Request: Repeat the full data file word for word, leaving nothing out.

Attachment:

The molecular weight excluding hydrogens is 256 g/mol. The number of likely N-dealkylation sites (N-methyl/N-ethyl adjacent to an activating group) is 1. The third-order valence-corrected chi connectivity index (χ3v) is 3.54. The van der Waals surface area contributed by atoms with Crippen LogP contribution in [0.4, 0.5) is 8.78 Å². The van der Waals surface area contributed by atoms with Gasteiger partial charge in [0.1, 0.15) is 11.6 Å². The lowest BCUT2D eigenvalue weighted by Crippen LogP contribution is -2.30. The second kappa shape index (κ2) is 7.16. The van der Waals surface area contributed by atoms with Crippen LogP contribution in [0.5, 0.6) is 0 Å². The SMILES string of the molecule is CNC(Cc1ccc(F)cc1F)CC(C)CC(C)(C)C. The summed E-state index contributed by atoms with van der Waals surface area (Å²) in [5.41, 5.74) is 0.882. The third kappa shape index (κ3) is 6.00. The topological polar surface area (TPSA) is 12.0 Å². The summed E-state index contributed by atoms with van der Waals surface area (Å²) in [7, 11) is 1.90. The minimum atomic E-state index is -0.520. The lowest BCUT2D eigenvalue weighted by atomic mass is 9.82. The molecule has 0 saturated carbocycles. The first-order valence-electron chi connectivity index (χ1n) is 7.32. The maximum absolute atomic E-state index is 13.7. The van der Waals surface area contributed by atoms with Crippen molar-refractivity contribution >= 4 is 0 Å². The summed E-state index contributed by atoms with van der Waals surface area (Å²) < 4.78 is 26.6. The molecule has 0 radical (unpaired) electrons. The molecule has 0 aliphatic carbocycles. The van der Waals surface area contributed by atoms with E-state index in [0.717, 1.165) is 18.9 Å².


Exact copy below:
The molecular weight excluding hydrogens is 256 g/mol. The number of likely N-dealkylation sites (N-methyl/N-ethyl adjacent to an activating group) is 1. The third-order valence-corrected chi connectivity index (χ3v) is 3.54. The van der Waals surface area contributed by atoms with Crippen LogP contribution in [0.4, 0.5) is 8.78 Å². The van der Waals surface area contributed by atoms with Gasteiger partial charge in [0.1, 0.15) is 11.6 Å². The lowest BCUT2D eigenvalue weighted by Crippen LogP contribution is -2.30. The second kappa shape index (κ2) is 7.16. The van der Waals surface area contributed by atoms with Crippen LogP contribution in [0.5, 0.6) is 0 Å². The SMILES string of the molecule is CNC(Cc1ccc(F)cc1F)CC(C)CC(C)(C)C. The summed E-state index contributed by atoms with van der Waals surface area (Å²) in [5.41, 5.74) is 0.882. The third kappa shape index (κ3) is 6.00. The topological polar surface area (TPSA) is 12.0 Å². The summed E-state index contributed by atoms with van der Waals surface area (Å²) in [7, 11) is 1.90. The minimum atomic E-state index is -0.520. The lowest BCUT2D eigenvalue weighted by atomic mass is 9.82. The molecule has 0 saturated carbocycles. The first-order valence-electron chi connectivity index (χ1n) is 7.32. The maximum absolute atomic E-state index is 13.7. The van der Waals surface area contributed by atoms with Crippen molar-refractivity contribution >= 4 is 0 Å². The summed E-state index contributed by atoms with van der Waals surface area (Å²) < 4.78 is 26.6. The molecule has 0 radical (unpaired) electrons. The molecule has 0 aliphatic carbocycles. The van der Waals surface area contributed by atoms with E-state index in [0.717, 1.165) is 18.9 Å².